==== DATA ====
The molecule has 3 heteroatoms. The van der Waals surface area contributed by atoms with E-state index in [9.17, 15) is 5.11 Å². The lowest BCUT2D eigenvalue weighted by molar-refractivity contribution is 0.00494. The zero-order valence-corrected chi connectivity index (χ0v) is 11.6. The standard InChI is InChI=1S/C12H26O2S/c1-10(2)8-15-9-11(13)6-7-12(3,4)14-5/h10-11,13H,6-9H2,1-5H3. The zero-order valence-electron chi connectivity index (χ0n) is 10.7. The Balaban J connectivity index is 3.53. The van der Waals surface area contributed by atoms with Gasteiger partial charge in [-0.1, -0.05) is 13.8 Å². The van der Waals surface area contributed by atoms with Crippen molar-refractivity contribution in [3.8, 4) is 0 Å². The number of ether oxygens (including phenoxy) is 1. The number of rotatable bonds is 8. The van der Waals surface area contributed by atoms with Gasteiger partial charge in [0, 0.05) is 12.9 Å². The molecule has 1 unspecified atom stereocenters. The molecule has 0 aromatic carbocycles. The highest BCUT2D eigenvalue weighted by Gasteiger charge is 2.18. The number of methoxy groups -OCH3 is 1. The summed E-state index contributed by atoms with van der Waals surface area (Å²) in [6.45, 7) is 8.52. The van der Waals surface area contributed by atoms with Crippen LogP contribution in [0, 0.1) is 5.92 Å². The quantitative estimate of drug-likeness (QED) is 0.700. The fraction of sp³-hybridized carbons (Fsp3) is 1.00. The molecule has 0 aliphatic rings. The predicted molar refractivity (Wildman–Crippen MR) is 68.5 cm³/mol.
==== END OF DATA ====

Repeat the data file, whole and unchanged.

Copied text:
The molecule has 3 heteroatoms. The van der Waals surface area contributed by atoms with E-state index in [9.17, 15) is 5.11 Å². The lowest BCUT2D eigenvalue weighted by molar-refractivity contribution is 0.00494. The zero-order valence-corrected chi connectivity index (χ0v) is 11.6. The standard InChI is InChI=1S/C12H26O2S/c1-10(2)8-15-9-11(13)6-7-12(3,4)14-5/h10-11,13H,6-9H2,1-5H3. The zero-order valence-electron chi connectivity index (χ0n) is 10.7. The Balaban J connectivity index is 3.53. The van der Waals surface area contributed by atoms with Gasteiger partial charge in [-0.1, -0.05) is 13.8 Å². The van der Waals surface area contributed by atoms with Crippen molar-refractivity contribution in [3.8, 4) is 0 Å². The number of ether oxygens (including phenoxy) is 1. The number of rotatable bonds is 8. The van der Waals surface area contributed by atoms with Gasteiger partial charge in [0, 0.05) is 12.9 Å². The molecule has 1 unspecified atom stereocenters. The molecule has 0 aromatic carbocycles. The highest BCUT2D eigenvalue weighted by Gasteiger charge is 2.18. The number of methoxy groups -OCH3 is 1. The summed E-state index contributed by atoms with van der Waals surface area (Å²) in [6.45, 7) is 8.52. The van der Waals surface area contributed by atoms with Crippen LogP contribution in [0, 0.1) is 5.92 Å². The quantitative estimate of drug-likeness (QED) is 0.700. The fraction of sp³-hybridized carbons (Fsp3) is 1.00. The molecule has 0 aliphatic rings. The predicted molar refractivity (Wildman–Crippen MR) is 68.5 cm³/mol.